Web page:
This post is part 5 of a series on Algebras in Software Development. Here are part 1, part 2, part 3 and part 5

Yesterday, we listed the 2 laws that must hold true for any Functor and wrote a very simple JS implementation of a very popular Functor called Maybe. Today will be all about proving that those laws actually do hold true. For simplicity’s sake, here are the laws again:

  • Identity ➡ If the function you pass to fmap is the identity function, then fmap id functor === id functor. So, the identity function is a functor’s Identity value.
  • Composition ➡ fMapping multiple times with different functions will yield the same result as fMapping once with a function that is a composition of the multiple ones (in the same order, of course).

And here’s the implementation we’ll be working on today:

// Maybe Functor

const Nothing = () => ({
fmap: fn => Nothing(),
inspect: () => "Nothing",
toString: () => "Nothing",

const Just = x => ({
fmap: fn => Just(fn(x)),
inspect: () => `Just(${x})`,
toString: () => `Just(${x})`,


There are a couple ways we can test this. The first one is to just check it by hand in an unit test, something like:

// […] Using Jest

describe("Law abidding Maybe Functor", () => {
const id = x => x;
it("fulfils identity", () => {
const expected = Just(1);
const actual = Just(1).fmap(id);

But that’s boring. Also, it shows us that the law holds for Just, but not for Nothing. So we would have to write a new test for Nothing. And then, we’re only making sure it holds for a Just of 1 and… you get the idea.

Properties galore

A while back, I wrote a bit about Property Based Testing. I won’t go into a lot of detail about it here because I’m planning to run a series on it in the future (next week), so just believe me for now when I tell you that a type of testing that has the word Property in its name is perfect for testing Properties.

My first stop when trying to figure out how to do Property Based Testing in JS was this post from HC Labs. In there, Stefan shows a couple different libraries and how they work. I chose to use jsverify because it seemed to be the most robust one, even if it has the most esoteric documentation I’ve ever seen.

Whenever we’re testing properties, there are 3 steps to follow.

  • The first step is defining which things our property can work on, meaning, what type of input can it receive. In our case, it’s a Maybe functor with any type of value inside, but since any type of value gets hard quickly, let’s assume integers. So, we can get either Nothing(integer) or Just(integer) as inputs for our identity property.
  • The second step is writing a way for our framework to generate random values of the type we need. Jsverify is rather good at this and has multiple ways of accomplishing it. In my case, here's what I ended up with after skimming through the docs for a while:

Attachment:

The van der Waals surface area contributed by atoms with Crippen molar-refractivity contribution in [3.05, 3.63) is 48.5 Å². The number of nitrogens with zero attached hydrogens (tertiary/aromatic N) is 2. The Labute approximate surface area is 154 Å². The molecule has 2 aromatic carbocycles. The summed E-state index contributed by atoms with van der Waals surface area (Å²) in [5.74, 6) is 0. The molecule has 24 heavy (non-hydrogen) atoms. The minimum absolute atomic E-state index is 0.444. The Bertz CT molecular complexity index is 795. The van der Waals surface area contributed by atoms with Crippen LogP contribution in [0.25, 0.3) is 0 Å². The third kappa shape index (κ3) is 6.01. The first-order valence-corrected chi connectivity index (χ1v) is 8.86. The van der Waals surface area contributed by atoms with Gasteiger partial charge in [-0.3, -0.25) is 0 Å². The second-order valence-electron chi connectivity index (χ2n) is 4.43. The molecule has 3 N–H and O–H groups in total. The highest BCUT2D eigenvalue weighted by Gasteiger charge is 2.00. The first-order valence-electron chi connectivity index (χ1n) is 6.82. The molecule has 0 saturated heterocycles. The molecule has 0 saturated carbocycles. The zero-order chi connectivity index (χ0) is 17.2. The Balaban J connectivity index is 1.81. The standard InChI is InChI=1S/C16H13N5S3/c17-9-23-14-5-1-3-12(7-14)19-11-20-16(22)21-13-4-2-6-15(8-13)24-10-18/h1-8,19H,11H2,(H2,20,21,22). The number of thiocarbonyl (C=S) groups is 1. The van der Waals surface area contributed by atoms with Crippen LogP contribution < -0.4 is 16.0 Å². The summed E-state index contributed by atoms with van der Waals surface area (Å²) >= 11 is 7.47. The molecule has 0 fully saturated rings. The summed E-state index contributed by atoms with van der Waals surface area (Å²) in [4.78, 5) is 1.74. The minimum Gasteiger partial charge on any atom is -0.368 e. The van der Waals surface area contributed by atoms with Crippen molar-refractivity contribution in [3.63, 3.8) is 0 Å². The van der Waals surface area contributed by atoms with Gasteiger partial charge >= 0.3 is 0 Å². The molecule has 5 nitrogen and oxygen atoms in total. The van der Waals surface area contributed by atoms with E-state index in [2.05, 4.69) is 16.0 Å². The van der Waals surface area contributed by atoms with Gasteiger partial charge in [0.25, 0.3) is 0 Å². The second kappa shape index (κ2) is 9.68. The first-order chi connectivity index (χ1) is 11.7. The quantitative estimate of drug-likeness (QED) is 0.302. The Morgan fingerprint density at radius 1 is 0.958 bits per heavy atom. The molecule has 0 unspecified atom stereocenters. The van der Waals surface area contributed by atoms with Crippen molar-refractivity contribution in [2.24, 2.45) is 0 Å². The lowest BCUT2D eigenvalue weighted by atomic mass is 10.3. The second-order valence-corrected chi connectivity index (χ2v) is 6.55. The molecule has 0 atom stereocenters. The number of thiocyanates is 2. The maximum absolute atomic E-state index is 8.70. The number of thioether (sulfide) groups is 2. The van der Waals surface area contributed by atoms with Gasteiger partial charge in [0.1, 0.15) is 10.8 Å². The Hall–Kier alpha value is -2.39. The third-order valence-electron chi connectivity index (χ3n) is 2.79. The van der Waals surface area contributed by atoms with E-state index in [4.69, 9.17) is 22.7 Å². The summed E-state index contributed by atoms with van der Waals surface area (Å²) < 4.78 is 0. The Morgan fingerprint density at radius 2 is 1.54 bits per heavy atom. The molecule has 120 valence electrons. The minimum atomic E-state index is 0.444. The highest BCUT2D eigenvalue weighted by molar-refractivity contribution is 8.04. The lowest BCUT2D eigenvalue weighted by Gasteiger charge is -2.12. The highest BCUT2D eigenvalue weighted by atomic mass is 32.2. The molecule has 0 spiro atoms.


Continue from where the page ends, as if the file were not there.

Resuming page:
const jsc = require("jsverify");

const arbitraryMaybe = jsc.bless({
generator: () => {
switch (jsc.random(0, 1)) {
case 0:
return Nothing(jsc.integer);
case 1:
return Just(jsc.integer);

There’s a lot happening there, but what’s important for us right now is that this function tells jsverify to randomly build values that are either a Nothing or a Just with a random integer value inside. Now, the third and last step is:

  • Write a function that tests your property. For our identity property, it’s this:
const id = x => x;

const functorIdentity = f => f.fmap(id).toString() === f.toString();
// toString used here as a workaround to not having native deep equal in JS.

With that, we’re set! We can replace our unit tests with property based tests like the following:

// […]

describe("Law abidding Maybe Functor", () => {
const id = x => x;
it("fulfils identity", () => {
expect(jsc.checkForall(arbitraryMaybe, functorIdentity)).toBe(true);

That’s all. Jsverify will run our function 100 times, using random values, as defined by our generator function above and return true only if all 100 tests passed our property function. If not, we’ll get an error message with what case made it fail and what the result was in that case. With this, we can be more certain that our Functor implementation holds true to its laws, and honestly, I think it’s as close to mathematical certainty as you can get.

If this looks weird, it’s because its very unfamiliar. Property Based Testing is not widely used in JS and the syntax / conventions can look really weird if one hasn’t seen it in other languages before. Nevertheless I think it’s an useful addition to our testing tool belt. That’s why I’ll devote most of next week to write about it, specifically in JS.

And if you’re curious about how this all looks together, here’s a Gist with all the code (and also a test for the other property 🦄).